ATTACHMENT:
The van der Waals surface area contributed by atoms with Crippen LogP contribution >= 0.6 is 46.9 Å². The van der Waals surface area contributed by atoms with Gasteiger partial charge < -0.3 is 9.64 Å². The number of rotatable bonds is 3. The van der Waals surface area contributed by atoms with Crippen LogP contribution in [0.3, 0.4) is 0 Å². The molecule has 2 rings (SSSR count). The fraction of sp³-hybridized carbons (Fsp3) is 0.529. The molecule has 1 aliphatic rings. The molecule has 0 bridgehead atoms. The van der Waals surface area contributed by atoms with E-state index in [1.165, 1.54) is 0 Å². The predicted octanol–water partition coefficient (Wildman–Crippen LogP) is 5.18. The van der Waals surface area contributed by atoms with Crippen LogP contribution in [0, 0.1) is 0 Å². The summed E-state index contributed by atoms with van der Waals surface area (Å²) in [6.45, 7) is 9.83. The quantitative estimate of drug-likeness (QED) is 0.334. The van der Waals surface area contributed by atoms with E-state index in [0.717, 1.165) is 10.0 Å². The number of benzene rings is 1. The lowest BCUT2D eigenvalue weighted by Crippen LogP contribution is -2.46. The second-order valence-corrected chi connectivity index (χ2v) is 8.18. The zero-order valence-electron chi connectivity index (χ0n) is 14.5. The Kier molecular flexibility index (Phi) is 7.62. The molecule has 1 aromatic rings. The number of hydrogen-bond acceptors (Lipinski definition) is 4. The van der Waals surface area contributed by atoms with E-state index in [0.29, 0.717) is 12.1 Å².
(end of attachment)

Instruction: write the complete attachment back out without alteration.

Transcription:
The van der Waals surface area contributed by atoms with Crippen LogP contribution >= 0.6 is 46.9 Å². The van der Waals surface area contributed by atoms with Gasteiger partial charge < -0.3 is 9.64 Å². The number of rotatable bonds is 3. The van der Waals surface area contributed by atoms with Crippen LogP contribution in [0.3, 0.4) is 0 Å². The molecule has 2 rings (SSSR count). The fraction of sp³-hybridized carbons (Fsp3) is 0.529. The molecule has 1 aliphatic rings. The molecule has 0 bridgehead atoms. The van der Waals surface area contributed by atoms with E-state index in [1.165, 1.54) is 0 Å². The predicted octanol–water partition coefficient (Wildman–Crippen LogP) is 5.18. The van der Waals surface area contributed by atoms with Crippen LogP contribution in [0, 0.1) is 0 Å². The summed E-state index contributed by atoms with van der Waals surface area (Å²) in [6.45, 7) is 9.83. The quantitative estimate of drug-likeness (QED) is 0.334. The van der Waals surface area contributed by atoms with E-state index in [0.717, 1.165) is 10.0 Å². The number of benzene rings is 1. The lowest BCUT2D eigenvalue weighted by Crippen LogP contribution is -2.46. The second-order valence-corrected chi connectivity index (χ2v) is 8.18. The zero-order valence-electron chi connectivity index (χ0n) is 14.5. The Kier molecular flexibility index (Phi) is 7.62. The molecule has 1 aromatic rings. The number of hydrogen-bond acceptors (Lipinski definition) is 4. The van der Waals surface area contributed by atoms with E-state index in [0.29, 0.717) is 12.1 Å².